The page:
“This is his life’s work,” said Chip Ganassi, a longtime rival car owner. “The way he talks about the place, the energy in his voice over every element. This is his Mona Lisa.”

A car drives past the 16th Street entrance to Indianapolis Motor Speedway, which has been refurbished by Roger Penske over the past six months (AP Photo/Darron Cummings).

Penske, for the record, is a billionaire transportation titan with a record 18 Indianapolis 500 victories.

He has powerhouse teams in both NASCAR and IndyCar, but the latter is now even more of a beloved project. When Tony George approached him last September to inform him the Hulman family was looking to sell the famous speedway, Penske pounced on the once-in-a-lifetime opportunity.

The deal was finalized in six weeks and he got the keys – he literally has a set of keys that opens doors inside the speedway – the first week of January. He quickly was climbing through the grandstands in a freezing Indiana rain as he personally inspected his sprawling new property, one of the most famous sports venues in history.

Penske is meticulous and every element of his operations reflects an immaculate and organized culture. When “The Captain” talks about sprucing up the speedway, he often references Augusta National, home of the Masters and a gold standard among golf tournaments in terms of resources, presentation and hospitality.

It is Penske’s expectation that fans will view Indianapolis Motor Speedway with the same level of admiration, awe and respect that Augusta receives.

“It’s my job. I’m not looking for a gold star or a blue ribbon, I just want to be sure the guests, the fans that come, ultimately when they can come, will have the experience that I hope they will,” Penske said. “I want to take Indianapolis Motor Speedway to the next level.”

He envisions three IndyCar races a season, a return of Formula One, a crown jewel sports car race and an improved NASCAR weekend that potentially could see the Cup Series shift to the road course and away from the 2.5-mile oval.


The updated rear facade of the Pagoda at Indianapolis Motor Speedway (AP Photo/Darron Cummings).

The platform above the new Pagoda video board is wide enough to fit 18 Indy cars – or a musical act for a concert in the plaza. The monitor itself could be used for a movie night, and Penske said eventually IndyCar races in other cities will be aired on the screen for watch parties.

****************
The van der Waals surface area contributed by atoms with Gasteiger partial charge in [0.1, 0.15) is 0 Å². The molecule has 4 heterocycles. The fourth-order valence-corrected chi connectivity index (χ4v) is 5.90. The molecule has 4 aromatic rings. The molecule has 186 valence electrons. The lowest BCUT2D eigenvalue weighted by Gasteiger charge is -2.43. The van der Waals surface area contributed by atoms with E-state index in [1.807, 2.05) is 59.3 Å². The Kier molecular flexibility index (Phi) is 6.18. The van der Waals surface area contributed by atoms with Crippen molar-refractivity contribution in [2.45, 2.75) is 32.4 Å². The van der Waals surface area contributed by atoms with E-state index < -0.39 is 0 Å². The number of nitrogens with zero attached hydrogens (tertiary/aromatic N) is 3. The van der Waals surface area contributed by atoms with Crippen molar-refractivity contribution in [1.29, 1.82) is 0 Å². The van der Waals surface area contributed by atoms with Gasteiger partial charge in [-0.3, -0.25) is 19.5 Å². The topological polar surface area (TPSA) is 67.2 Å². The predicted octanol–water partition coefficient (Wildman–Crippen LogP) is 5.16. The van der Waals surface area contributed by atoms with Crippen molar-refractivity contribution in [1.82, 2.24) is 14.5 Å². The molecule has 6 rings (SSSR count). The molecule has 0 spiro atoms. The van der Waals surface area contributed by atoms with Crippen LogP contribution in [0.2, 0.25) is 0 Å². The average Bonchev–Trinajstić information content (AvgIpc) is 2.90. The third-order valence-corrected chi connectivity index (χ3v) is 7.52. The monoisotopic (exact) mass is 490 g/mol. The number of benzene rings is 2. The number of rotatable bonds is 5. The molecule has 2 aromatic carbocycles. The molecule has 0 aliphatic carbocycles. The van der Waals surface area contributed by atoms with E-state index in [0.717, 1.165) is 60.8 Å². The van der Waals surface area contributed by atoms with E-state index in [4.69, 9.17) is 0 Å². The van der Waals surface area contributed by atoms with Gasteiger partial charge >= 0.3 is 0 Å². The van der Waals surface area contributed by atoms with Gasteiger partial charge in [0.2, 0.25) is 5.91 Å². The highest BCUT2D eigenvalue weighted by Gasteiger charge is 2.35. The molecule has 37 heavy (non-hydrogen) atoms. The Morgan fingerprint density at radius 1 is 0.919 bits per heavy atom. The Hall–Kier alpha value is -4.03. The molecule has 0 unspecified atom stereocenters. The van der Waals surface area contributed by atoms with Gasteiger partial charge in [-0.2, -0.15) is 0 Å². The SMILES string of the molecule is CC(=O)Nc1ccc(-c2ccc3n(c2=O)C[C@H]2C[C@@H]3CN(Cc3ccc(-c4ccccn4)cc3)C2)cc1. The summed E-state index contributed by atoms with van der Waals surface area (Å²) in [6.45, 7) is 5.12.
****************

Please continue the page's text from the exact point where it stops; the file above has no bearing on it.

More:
He knows off the top of his head that 25,000 linear square feet of fencing – almost two laps around the oval – has been erected on the grounds. Penske said 4,000 cans of paint and counting have been used and can point out areas that have been updated. He marvels at the 400,000 square feet of asphalt that has been paved, particularly in lots once notorious for being muddy messes.

He can spot the new trees on the property and notes that 3 acres of sod were put down. Penske marveled at the immaculate grounds of the Brickyard Crossing golf course on the property, so he put the groundskeeper in charge of the entire place.

They temporarily closed the Crossing so energy could be focused on the rest of the grounds in time for this weekend’s race. Ganassi said as he flew into Indy, the green grass was what most struck him from his aerial view.

The place looks brand new and yet the work won’t stop any time soon.

Penske hopes to host 175,000 fans – half of capacity – for the rescheduled Indianapolis 500 on Aug. 23, and he wants them to be wowed. There will be no fans this weekend, and even race teams are highly restricted on where they can go.

Mark Miles, the day-to-day head of the speedway, recalled that Penske executive Tim Cindric said “the place looks 25 years younger,” which Miles said is an understatement.

“It’s not just fresher and younger. There are areas that are just better,” Miles said. “The scale of the improvements, the comprehensiveness of the improvements, is remarkable. But the one thing that is really going to blow people away is the new big board on the back of the Pagoda. The mayor’s office downtown can hear the audio system on that. We’re looking forward to being able to show these things off.”

A new sign at Indianapolis Motor Speedway greets visitors as they enter the north entrance (AP Photo/Darron Cummings).